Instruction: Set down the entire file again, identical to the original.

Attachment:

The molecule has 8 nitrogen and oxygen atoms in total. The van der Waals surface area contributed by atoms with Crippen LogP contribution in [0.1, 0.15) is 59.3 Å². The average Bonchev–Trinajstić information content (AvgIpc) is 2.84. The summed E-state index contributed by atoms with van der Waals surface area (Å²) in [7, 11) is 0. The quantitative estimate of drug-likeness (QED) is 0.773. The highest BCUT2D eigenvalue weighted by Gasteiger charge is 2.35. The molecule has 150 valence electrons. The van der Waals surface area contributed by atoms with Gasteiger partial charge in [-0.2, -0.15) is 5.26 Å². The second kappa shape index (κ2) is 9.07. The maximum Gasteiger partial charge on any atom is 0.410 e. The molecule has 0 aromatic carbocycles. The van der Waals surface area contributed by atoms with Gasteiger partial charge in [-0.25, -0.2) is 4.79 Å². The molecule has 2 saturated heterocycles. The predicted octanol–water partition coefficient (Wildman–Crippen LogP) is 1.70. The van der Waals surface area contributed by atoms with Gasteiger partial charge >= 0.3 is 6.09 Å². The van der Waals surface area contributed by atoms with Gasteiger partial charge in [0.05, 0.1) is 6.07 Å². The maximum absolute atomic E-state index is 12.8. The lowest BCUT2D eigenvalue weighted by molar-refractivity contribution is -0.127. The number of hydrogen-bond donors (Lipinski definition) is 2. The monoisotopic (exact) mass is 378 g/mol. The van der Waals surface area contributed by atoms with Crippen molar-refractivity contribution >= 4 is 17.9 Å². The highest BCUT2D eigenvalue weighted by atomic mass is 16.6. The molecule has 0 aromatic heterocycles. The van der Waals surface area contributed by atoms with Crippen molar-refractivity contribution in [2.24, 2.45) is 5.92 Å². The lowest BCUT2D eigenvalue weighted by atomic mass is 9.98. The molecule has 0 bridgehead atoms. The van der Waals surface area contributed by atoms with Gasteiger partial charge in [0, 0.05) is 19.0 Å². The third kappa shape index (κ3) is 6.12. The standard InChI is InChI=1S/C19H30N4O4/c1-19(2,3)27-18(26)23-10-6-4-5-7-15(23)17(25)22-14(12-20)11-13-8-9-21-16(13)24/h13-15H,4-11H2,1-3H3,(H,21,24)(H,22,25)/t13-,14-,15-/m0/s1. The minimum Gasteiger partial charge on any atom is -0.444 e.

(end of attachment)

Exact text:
The molecule has 8 nitrogen and oxygen atoms in total. The van der Waals surface area contributed by atoms with Crippen LogP contribution in [0.1, 0.15) is 59.3 Å². The average Bonchev–Trinajstić information content (AvgIpc) is 2.84. The summed E-state index contributed by atoms with van der Waals surface area (Å²) in [7, 11) is 0. The quantitative estimate of drug-likeness (QED) is 0.773. The highest BCUT2D eigenvalue weighted by Gasteiger charge is 2.35. The molecule has 150 valence electrons. The van der Waals surface area contributed by atoms with Gasteiger partial charge in [-0.2, -0.15) is 5.26 Å². The second kappa shape index (κ2) is 9.07. The maximum Gasteiger partial charge on any atom is 0.410 e. The molecule has 0 aromatic carbocycles. The van der Waals surface area contributed by atoms with Gasteiger partial charge in [-0.25, -0.2) is 4.79 Å². The molecule has 2 saturated heterocycles. The predicted octanol–water partition coefficient (Wildman–Crippen LogP) is 1.70. The van der Waals surface area contributed by atoms with Gasteiger partial charge >= 0.3 is 6.09 Å². The van der Waals surface area contributed by atoms with Gasteiger partial charge in [0.05, 0.1) is 6.07 Å². The maximum absolute atomic E-state index is 12.8. The lowest BCUT2D eigenvalue weighted by molar-refractivity contribution is -0.127. The number of hydrogen-bond donors (Lipinski definition) is 2. The monoisotopic (exact) mass is 378 g/mol. The van der Waals surface area contributed by atoms with Crippen molar-refractivity contribution >= 4 is 17.9 Å². The highest BCUT2D eigenvalue weighted by atomic mass is 16.6. The molecule has 0 aromatic heterocycles. The van der Waals surface area contributed by atoms with Crippen molar-refractivity contribution in [2.24, 2.45) is 5.92 Å². The lowest BCUT2D eigenvalue weighted by atomic mass is 9.98. The molecule has 0 bridgehead atoms. The van der Waals surface area contributed by atoms with Gasteiger partial charge in [0, 0.05) is 19.0 Å². The third kappa shape index (κ3) is 6.12. The standard InChI is InChI=1S/C19H30N4O4/c1-19(2,3)27-18(26)23-10-6-4-5-7-15(23)17(25)22-14(12-20)11-13-8-9-21-16(13)24/h13-15H,4-11H2,1-3H3,(H,21,24)(H,22,25)/t13-,14-,15-/m0/s1. The minimum Gasteiger partial charge on any atom is -0.444 e.